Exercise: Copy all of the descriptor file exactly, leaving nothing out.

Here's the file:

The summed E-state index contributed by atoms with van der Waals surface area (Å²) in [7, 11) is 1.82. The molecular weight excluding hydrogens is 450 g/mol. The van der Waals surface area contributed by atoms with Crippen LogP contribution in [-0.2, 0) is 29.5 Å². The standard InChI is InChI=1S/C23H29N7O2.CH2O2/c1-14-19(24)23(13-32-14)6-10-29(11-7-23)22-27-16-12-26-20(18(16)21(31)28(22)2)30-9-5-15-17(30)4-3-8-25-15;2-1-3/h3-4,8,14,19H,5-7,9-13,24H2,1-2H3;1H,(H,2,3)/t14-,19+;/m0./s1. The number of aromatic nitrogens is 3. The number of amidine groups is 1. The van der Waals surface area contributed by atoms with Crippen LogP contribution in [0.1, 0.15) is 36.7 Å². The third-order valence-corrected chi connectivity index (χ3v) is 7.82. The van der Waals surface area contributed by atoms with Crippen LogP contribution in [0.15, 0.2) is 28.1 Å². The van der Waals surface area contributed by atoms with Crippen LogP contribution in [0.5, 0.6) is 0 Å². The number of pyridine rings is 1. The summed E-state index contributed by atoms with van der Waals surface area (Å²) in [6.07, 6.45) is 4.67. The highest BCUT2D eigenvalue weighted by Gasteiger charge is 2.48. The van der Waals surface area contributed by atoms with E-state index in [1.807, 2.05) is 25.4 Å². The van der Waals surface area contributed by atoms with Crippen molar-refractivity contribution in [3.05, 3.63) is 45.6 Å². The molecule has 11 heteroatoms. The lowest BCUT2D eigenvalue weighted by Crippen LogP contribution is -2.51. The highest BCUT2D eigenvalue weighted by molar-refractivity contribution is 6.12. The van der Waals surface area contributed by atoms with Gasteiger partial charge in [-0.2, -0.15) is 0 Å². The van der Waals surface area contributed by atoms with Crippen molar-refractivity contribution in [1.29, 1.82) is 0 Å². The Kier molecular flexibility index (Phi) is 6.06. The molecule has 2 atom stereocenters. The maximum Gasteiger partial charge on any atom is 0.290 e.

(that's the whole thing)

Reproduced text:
The summed E-state index contributed by atoms with van der Waals surface area (Å²) in [7, 11) is 1.82. The molecular weight excluding hydrogens is 450 g/mol. The van der Waals surface area contributed by atoms with Crippen LogP contribution in [-0.2, 0) is 29.5 Å². The standard InChI is InChI=1S/C23H29N7O2.CH2O2/c1-14-19(24)23(13-32-14)6-10-29(11-7-23)22-27-16-12-26-20(18(16)21(31)28(22)2)30-9-5-15-17(30)4-3-8-25-15;2-1-3/h3-4,8,14,19H,5-7,9-13,24H2,1-2H3;1H,(H,2,3)/t14-,19+;/m0./s1. The number of aromatic nitrogens is 3. The number of amidine groups is 1. The van der Waals surface area contributed by atoms with Crippen LogP contribution in [0.1, 0.15) is 36.7 Å². The third-order valence-corrected chi connectivity index (χ3v) is 7.82. The van der Waals surface area contributed by atoms with Crippen LogP contribution in [0.15, 0.2) is 28.1 Å². The van der Waals surface area contributed by atoms with Crippen LogP contribution in [0.5, 0.6) is 0 Å². The number of pyridine rings is 1. The summed E-state index contributed by atoms with van der Waals surface area (Å²) in [6.07, 6.45) is 4.67. The highest BCUT2D eigenvalue weighted by Gasteiger charge is 2.48. The van der Waals surface area contributed by atoms with E-state index in [1.807, 2.05) is 25.4 Å². The van der Waals surface area contributed by atoms with Crippen molar-refractivity contribution in [3.05, 3.63) is 45.6 Å². The molecule has 11 heteroatoms. The lowest BCUT2D eigenvalue weighted by Crippen LogP contribution is -2.51. The highest BCUT2D eigenvalue weighted by molar-refractivity contribution is 6.12. The van der Waals surface area contributed by atoms with Gasteiger partial charge in [-0.2, -0.15) is 0 Å². The van der Waals surface area contributed by atoms with Crippen molar-refractivity contribution in [1.29, 1.82) is 0 Å². The Kier molecular flexibility index (Phi) is 6.06. The molecule has 2 atom stereocenters. The maximum Gasteiger partial charge on any atom is 0.290 e.